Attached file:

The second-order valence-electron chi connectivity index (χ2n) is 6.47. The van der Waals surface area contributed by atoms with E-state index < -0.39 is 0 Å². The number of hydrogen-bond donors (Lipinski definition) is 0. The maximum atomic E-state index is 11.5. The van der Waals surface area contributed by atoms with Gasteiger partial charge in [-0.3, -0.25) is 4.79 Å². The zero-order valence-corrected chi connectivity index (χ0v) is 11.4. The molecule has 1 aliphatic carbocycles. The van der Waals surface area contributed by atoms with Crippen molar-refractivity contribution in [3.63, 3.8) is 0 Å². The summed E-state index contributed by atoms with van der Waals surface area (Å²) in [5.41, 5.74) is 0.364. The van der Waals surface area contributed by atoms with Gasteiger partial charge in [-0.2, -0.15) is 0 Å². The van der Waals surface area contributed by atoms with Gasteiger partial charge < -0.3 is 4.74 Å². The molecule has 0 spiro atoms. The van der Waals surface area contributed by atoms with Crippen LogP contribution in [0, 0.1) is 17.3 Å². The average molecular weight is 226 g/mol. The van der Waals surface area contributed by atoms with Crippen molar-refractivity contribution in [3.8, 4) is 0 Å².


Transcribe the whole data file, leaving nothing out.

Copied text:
The second-order valence-electron chi connectivity index (χ2n) is 6.47. The van der Waals surface area contributed by atoms with E-state index < -0.39 is 0 Å². The number of hydrogen-bond donors (Lipinski definition) is 0. The maximum atomic E-state index is 11.5. The van der Waals surface area contributed by atoms with Gasteiger partial charge in [-0.3, -0.25) is 4.79 Å². The zero-order valence-corrected chi connectivity index (χ0v) is 11.4. The molecule has 1 aliphatic carbocycles. The van der Waals surface area contributed by atoms with Crippen molar-refractivity contribution in [3.63, 3.8) is 0 Å². The summed E-state index contributed by atoms with van der Waals surface area (Å²) in [5.41, 5.74) is 0.364. The van der Waals surface area contributed by atoms with Gasteiger partial charge in [-0.2, -0.15) is 0 Å². The van der Waals surface area contributed by atoms with Gasteiger partial charge < -0.3 is 4.74 Å². The molecule has 0 spiro atoms. The van der Waals surface area contributed by atoms with Crippen LogP contribution in [0, 0.1) is 17.3 Å². The average molecular weight is 226 g/mol. The van der Waals surface area contributed by atoms with Crippen molar-refractivity contribution in [3.8, 4) is 0 Å².